And already, someone has found evidence in a book from 1956. So we're looking to get - to track down a physical copy of the first edition of that book. And once we have seen that physical evidence, that yes, it was there in this document that we can tie to 1956, we'll update our entry to reflect that as soon as our publication schedule allows. But it's not always that simple. A few years ago, the OED did an appeals program - although it wasn't called that. It was called Balderdash and Piffle, in connection with the BBC.
And we issued a request for antedatings of words there. Antedating is the word that we used for an earlier example of a given word. And so one of the things that they asked to the listeners and viewers of the BBC to try to search for was an earlier example of something for the weekend, which is a coy British term for a condom.
MARTIN: So - and this is exactly the kind of thing that it is very difficult to find documentary evidence of. We've had correspondents say: I know that in my barbershop there was a sign that said something for the weekend in the 1950s. But that doesn't count, because we don't have a - we can't tie it to documentary evidence.
NEARY: You have to have a dated photograph of that sign (unintelligible). Right.
MARTIN: Yes, exactly. But the - someone remembered hearing a Monty Python record that used this term back in - I think it was 1972, and that is datable. So we were able to use that, verify the date, listen to it, get a transcript and put it in the OED archive. And now - and that then constitutes something that's a reliable date for that item. Now, we'd still love to see it go back further. And maybe we'll put up another appeal for it in a few weeks and see if someone can do better now with the power of the Internet at our fingertips.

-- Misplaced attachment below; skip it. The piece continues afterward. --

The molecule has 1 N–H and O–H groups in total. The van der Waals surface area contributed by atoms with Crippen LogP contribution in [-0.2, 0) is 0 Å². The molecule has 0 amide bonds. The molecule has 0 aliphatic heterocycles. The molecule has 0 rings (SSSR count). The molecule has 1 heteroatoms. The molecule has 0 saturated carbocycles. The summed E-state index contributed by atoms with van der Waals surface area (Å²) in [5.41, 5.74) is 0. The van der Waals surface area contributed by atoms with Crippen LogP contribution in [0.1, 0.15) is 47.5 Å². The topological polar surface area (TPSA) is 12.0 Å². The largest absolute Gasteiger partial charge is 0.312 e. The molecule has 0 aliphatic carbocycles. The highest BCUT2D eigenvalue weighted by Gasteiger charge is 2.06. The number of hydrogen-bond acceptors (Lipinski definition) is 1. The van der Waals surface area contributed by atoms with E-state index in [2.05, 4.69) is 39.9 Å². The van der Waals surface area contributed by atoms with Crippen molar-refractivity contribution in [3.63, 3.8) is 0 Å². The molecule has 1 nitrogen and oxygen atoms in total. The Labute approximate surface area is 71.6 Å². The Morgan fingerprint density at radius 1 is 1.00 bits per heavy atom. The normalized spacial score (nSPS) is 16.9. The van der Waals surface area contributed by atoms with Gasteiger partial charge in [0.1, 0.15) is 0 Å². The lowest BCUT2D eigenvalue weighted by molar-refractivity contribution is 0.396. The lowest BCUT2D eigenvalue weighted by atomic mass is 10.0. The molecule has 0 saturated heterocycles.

NEARY: All right. I think we have some amateur etymologists in our audience who are on the line. Let me see if I can take a call from Paul. Paul is calling from Orange Park, Florida. You have an expression you're going to tell us about?
PAUL: Absolutely. Wonderful topic. I've been interested in etymology ever since I was a small boy, because my dad was a voracious reader and did studies on where the words came from. The expression that I have done some research on is OK. In other words, I'm OK. Or is it OK? Or OK, or OK, you know? (unintelligible).
NEARY: And what did you learned about it?
PAUL: I traced it back to the 1800s, that - where a document stated that the expression had come from the initials of a town named Old Kinderhook. And I'd have to, you know, dig through the - well, you know, now on the Internet. So that's not too difficult, but I'd have to look to see exactly, you know, what kind of document it was on. But I've always kind of wondered, you know, how that...
MARTIN: Can I - this is - as it turns out, this is one of the entries we have revised in OED and...
MARTIN: ...some really interesting information has been dug up recently by some etymologists on the subject of OK.
PAUL: Yeah. Wow.